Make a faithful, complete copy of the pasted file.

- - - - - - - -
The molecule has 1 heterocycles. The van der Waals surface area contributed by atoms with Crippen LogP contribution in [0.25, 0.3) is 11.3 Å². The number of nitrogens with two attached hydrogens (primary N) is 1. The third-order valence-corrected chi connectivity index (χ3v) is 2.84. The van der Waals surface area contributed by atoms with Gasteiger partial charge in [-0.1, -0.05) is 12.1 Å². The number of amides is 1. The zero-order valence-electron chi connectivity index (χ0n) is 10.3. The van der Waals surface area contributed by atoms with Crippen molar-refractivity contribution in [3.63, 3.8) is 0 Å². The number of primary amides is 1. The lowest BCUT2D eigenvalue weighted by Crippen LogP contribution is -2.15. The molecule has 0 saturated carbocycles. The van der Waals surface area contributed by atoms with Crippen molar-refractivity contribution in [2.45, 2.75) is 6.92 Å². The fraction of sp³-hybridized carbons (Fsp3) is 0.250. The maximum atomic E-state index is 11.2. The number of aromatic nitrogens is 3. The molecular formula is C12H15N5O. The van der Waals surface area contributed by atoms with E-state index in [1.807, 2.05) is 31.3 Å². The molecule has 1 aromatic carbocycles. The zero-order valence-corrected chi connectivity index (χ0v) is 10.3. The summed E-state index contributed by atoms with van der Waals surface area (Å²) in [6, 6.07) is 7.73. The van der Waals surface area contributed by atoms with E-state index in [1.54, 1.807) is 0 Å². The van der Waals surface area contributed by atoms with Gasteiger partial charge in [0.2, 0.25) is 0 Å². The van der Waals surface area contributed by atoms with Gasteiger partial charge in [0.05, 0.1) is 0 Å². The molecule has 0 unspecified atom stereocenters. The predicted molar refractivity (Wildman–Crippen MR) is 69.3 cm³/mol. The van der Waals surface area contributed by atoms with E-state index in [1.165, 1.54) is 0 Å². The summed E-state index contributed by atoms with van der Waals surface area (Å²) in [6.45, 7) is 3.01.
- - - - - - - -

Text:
The molecule has 1 heterocycles. The van der Waals surface area contributed by atoms with Crippen LogP contribution in [0.25, 0.3) is 11.3 Å². The number of nitrogens with two attached hydrogens (primary N) is 1. The third-order valence-corrected chi connectivity index (χ3v) is 2.84. The van der Waals surface area contributed by atoms with Gasteiger partial charge in [-0.1, -0.05) is 12.1 Å². The number of amides is 1. The zero-order valence-electron chi connectivity index (χ0n) is 10.3. The van der Waals surface area contributed by atoms with Crippen molar-refractivity contribution in [3.63, 3.8) is 0 Å². The number of primary amides is 1. The lowest BCUT2D eigenvalue weighted by Crippen LogP contribution is -2.15. The molecule has 0 saturated carbocycles. The van der Waals surface area contributed by atoms with Crippen molar-refractivity contribution in [2.45, 2.75) is 6.92 Å². The fraction of sp³-hybridized carbons (Fsp3) is 0.250. The maximum atomic E-state index is 11.2. The number of aromatic nitrogens is 3. The molecular formula is C12H15N5O. The van der Waals surface area contributed by atoms with E-state index in [1.807, 2.05) is 31.3 Å². The molecule has 1 aromatic carbocycles. The zero-order valence-corrected chi connectivity index (χ0v) is 10.3. The summed E-state index contributed by atoms with van der Waals surface area (Å²) in [6, 6.07) is 7.73. The van der Waals surface area contributed by atoms with E-state index in [1.54, 1.807) is 0 Å². The van der Waals surface area contributed by atoms with Gasteiger partial charge in [0.2, 0.25) is 0 Å². The van der Waals surface area contributed by atoms with Gasteiger partial charge in [0.05, 0.1) is 0 Å². The molecule has 0 unspecified atom stereocenters. The predicted molar refractivity (Wildman–Crippen MR) is 69.3 cm³/mol. The van der Waals surface area contributed by atoms with E-state index in [1.165, 1.54) is 0 Å². The summed E-state index contributed by atoms with van der Waals surface area (Å²) in [6.45, 7) is 3.01.